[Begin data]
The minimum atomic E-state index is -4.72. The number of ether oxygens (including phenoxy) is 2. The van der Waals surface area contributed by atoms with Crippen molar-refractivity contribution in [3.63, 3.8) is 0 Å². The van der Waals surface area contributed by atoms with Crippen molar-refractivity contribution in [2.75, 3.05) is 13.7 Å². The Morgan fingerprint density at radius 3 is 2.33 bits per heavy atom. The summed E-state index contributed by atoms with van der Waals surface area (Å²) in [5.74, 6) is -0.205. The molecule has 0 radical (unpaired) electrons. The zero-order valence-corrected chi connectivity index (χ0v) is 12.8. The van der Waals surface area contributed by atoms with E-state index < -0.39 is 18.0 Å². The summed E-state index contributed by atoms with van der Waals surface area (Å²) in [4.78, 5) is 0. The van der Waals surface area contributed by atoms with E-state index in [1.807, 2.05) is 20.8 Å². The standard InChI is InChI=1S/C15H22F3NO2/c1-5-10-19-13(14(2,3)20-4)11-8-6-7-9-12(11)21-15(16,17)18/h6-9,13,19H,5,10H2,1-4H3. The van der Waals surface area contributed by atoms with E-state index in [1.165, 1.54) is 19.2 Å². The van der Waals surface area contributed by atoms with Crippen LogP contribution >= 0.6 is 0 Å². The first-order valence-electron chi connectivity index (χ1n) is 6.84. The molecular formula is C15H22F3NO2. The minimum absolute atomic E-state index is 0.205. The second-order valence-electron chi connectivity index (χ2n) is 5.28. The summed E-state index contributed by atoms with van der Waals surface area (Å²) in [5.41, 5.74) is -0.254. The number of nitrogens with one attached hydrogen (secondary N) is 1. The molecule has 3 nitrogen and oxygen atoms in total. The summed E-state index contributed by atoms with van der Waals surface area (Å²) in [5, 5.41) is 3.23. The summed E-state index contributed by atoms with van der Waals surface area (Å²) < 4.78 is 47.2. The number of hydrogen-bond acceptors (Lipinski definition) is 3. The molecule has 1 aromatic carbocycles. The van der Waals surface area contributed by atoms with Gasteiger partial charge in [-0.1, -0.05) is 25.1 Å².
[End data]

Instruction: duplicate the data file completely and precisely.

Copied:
The minimum atomic E-state index is -4.72. The number of ether oxygens (including phenoxy) is 2. The van der Waals surface area contributed by atoms with Crippen molar-refractivity contribution in [3.63, 3.8) is 0 Å². The van der Waals surface area contributed by atoms with Crippen molar-refractivity contribution in [2.75, 3.05) is 13.7 Å². The Morgan fingerprint density at radius 3 is 2.33 bits per heavy atom. The summed E-state index contributed by atoms with van der Waals surface area (Å²) in [5.74, 6) is -0.205. The molecule has 0 radical (unpaired) electrons. The zero-order valence-corrected chi connectivity index (χ0v) is 12.8. The van der Waals surface area contributed by atoms with E-state index < -0.39 is 18.0 Å². The summed E-state index contributed by atoms with van der Waals surface area (Å²) in [4.78, 5) is 0. The van der Waals surface area contributed by atoms with E-state index in [1.807, 2.05) is 20.8 Å². The standard InChI is InChI=1S/C15H22F3NO2/c1-5-10-19-13(14(2,3)20-4)11-8-6-7-9-12(11)21-15(16,17)18/h6-9,13,19H,5,10H2,1-4H3. The van der Waals surface area contributed by atoms with E-state index in [1.165, 1.54) is 19.2 Å². The van der Waals surface area contributed by atoms with Crippen LogP contribution >= 0.6 is 0 Å². The first-order valence-electron chi connectivity index (χ1n) is 6.84. The molecular formula is C15H22F3NO2. The minimum absolute atomic E-state index is 0.205. The second-order valence-electron chi connectivity index (χ2n) is 5.28. The summed E-state index contributed by atoms with van der Waals surface area (Å²) in [5.41, 5.74) is -0.254. The number of nitrogens with one attached hydrogen (secondary N) is 1. The molecule has 3 nitrogen and oxygen atoms in total. The summed E-state index contributed by atoms with van der Waals surface area (Å²) in [5, 5.41) is 3.23. The summed E-state index contributed by atoms with van der Waals surface area (Å²) < 4.78 is 47.2. The number of hydrogen-bond acceptors (Lipinski definition) is 3. The molecule has 1 aromatic carbocycles. The van der Waals surface area contributed by atoms with Gasteiger partial charge in [-0.1, -0.05) is 25.1 Å².